Thursday, March 29, 2012

AT&T Lost It's Chance to Bury the Internet Future

Technorati Profile

The system of communications that Baran attacked in the early 1960s at RAND was the imperial establishment of AT&T. As Baran explains, "While AT&T did have digital transmission under examination, it was in the context of fitting directly into the plant by replacing existing units on a one-for-one basis. A digital repeater unit would replace an analog loading coil. A digital multiplexer would replace an analog channel bankalways a one-for-one conceptual replacement, never a drastic change of basic architecture. I think that AT&T's views on digital networks were most honestly summarized by AT&T's Joern Ostermann after an exasperating session with me: 'First, it can't possibly work, and if it did, damned if we are going to allow the creation of a competitor to ourselves.'"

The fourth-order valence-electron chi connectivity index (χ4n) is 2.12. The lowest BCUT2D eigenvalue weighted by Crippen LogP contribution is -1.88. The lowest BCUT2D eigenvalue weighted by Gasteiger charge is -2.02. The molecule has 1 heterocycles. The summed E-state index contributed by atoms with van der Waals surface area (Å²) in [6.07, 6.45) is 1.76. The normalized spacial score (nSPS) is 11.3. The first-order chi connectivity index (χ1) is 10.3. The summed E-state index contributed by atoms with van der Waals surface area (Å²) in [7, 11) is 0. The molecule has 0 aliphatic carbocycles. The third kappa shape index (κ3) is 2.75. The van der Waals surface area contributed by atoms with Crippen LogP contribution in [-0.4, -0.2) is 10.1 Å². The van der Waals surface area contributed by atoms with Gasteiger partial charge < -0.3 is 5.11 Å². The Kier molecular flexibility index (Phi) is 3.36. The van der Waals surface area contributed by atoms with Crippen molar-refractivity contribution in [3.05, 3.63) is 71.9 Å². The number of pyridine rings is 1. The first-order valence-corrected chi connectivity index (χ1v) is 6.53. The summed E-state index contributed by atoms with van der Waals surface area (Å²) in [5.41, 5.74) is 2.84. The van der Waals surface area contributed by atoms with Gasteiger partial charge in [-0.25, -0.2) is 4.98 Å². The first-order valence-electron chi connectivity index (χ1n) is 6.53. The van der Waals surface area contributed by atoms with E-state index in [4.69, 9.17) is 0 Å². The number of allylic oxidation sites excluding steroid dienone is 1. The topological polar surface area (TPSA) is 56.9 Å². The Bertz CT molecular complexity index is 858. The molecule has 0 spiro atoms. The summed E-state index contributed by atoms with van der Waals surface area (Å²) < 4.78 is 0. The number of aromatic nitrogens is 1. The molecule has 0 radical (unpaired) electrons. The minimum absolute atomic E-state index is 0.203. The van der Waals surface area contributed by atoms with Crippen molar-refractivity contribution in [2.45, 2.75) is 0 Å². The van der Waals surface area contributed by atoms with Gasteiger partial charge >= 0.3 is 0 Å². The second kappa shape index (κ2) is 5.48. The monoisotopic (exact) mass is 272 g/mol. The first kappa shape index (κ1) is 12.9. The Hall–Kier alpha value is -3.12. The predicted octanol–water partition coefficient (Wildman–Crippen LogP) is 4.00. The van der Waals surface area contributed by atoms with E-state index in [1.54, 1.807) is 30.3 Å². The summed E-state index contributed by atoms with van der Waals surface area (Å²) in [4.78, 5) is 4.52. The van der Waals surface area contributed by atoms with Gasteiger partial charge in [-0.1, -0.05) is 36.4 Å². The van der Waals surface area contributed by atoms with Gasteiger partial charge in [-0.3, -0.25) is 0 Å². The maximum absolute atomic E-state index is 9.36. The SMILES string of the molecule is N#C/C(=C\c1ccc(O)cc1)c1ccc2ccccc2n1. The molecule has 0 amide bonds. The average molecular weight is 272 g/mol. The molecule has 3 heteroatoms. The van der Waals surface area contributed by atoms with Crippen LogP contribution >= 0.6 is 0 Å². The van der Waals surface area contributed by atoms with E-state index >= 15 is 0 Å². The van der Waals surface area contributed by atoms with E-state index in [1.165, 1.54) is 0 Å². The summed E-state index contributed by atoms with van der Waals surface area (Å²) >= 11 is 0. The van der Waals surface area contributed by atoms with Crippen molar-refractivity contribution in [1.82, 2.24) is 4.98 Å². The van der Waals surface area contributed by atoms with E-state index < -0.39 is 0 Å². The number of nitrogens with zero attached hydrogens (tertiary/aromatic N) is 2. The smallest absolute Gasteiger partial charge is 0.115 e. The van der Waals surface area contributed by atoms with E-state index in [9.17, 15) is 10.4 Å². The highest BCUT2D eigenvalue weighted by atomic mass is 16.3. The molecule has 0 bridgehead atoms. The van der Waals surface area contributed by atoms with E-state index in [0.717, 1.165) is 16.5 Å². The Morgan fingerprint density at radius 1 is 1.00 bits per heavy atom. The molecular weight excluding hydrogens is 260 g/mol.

In 1972 the company sealed its fate by turning down an opportunity to buy the entire Arpanet. As Larry Roberts explained in Where Wizards Stay Up Late, "They finally concluded that the packet technology was incompatible with the AT&T network." So it was and so it still is. The existing phone system remains the chief obstacle to the final triumph of the Net. But the logic of digital communications is inexorable. It will displace all the existing establishments of television and telephony.  

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